Finally, country: one’s broader community, strangers on the street, the citizenry. Despite the stereotypical associations of “God, family, country,” this patriotism need not be blindly loyal. Valuing one’s country means working to improve it. As James Baldwin writes: “I love America more than any other country in the world and, exactly for this reason, I insist on the right to criticize her perpetually.” There is plenty to criticize. Respecting one’s country – either of familial descent or current citizenship – does not mean justifying its ugly histories or moral failings. Rather, patriotism is acknowledging the opportunities, protections, and services one’s country provides. Like family, one is indebted to country for the accumulation of hard work by people over generations. Country is the greater good, the anonymous millions with whom we are in constant collaboration, making the world.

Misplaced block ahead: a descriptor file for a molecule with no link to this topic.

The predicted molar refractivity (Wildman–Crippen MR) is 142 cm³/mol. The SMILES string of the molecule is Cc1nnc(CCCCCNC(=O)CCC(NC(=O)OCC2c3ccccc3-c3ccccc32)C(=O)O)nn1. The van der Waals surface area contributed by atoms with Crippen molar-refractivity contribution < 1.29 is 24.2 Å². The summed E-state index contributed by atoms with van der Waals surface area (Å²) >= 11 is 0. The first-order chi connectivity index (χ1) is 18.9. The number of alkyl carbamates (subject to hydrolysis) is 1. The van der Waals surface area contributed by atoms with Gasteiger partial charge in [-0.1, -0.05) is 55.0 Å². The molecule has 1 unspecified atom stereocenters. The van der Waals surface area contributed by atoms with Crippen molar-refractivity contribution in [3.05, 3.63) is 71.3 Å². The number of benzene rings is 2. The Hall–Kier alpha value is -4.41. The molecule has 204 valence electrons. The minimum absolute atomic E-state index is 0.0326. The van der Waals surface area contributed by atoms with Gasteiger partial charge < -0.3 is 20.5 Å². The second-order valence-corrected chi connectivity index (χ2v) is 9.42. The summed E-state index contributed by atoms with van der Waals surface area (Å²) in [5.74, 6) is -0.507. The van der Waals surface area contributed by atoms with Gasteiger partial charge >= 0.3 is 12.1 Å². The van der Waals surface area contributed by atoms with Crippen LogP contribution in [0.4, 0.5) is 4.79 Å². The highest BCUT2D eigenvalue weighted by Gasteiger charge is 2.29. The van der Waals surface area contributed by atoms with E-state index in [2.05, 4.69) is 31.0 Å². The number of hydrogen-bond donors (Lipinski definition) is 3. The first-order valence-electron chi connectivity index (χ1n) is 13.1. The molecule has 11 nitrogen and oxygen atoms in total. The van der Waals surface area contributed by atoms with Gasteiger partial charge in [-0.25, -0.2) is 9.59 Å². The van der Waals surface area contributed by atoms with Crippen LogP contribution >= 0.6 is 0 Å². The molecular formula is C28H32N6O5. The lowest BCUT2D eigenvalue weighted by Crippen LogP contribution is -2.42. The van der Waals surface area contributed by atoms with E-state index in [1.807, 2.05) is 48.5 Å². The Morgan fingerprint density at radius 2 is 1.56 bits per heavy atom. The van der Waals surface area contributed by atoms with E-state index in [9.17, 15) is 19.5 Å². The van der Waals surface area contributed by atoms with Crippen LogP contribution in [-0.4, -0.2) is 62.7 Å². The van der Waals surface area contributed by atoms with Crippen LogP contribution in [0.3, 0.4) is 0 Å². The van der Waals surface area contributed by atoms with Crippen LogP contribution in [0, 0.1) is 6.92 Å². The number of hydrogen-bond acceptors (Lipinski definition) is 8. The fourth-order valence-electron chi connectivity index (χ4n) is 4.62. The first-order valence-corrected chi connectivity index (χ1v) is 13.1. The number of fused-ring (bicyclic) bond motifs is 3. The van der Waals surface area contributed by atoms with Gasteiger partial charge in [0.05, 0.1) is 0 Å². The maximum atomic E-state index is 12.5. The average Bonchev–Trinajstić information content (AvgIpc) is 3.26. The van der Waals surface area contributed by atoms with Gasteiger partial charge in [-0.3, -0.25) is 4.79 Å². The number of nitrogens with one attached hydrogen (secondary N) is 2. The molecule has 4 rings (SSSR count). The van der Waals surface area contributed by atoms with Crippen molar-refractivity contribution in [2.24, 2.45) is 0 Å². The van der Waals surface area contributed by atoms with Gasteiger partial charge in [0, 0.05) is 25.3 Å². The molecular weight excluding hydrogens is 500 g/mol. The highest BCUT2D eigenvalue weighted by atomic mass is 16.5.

“God, family, country,” is a phrase subject to interpretation and can have a broad range of definitions, but it also consists of simple, common terms: the bread and butter of the soul. Tailor “God, family, country” to your personal beliefs, experiences and circumstances, but tailor it nonetheless. Without it we are tossed aimlessly unto life, left to flounder and forget what matters.

The phrase is a schema of value, taking on meaning only when it circulates on the LED ticker tape of the mind. The phrase is poetry, but as Harold Bloom says, “poetry does not teach us how to talk to other people: it teaches us how to talk to ourselves.” To understand one another, we may need more than a common love of “God, family, country.” But to understand ourselves – what the purest parts of our hearts desire – look no further than the hendiatris.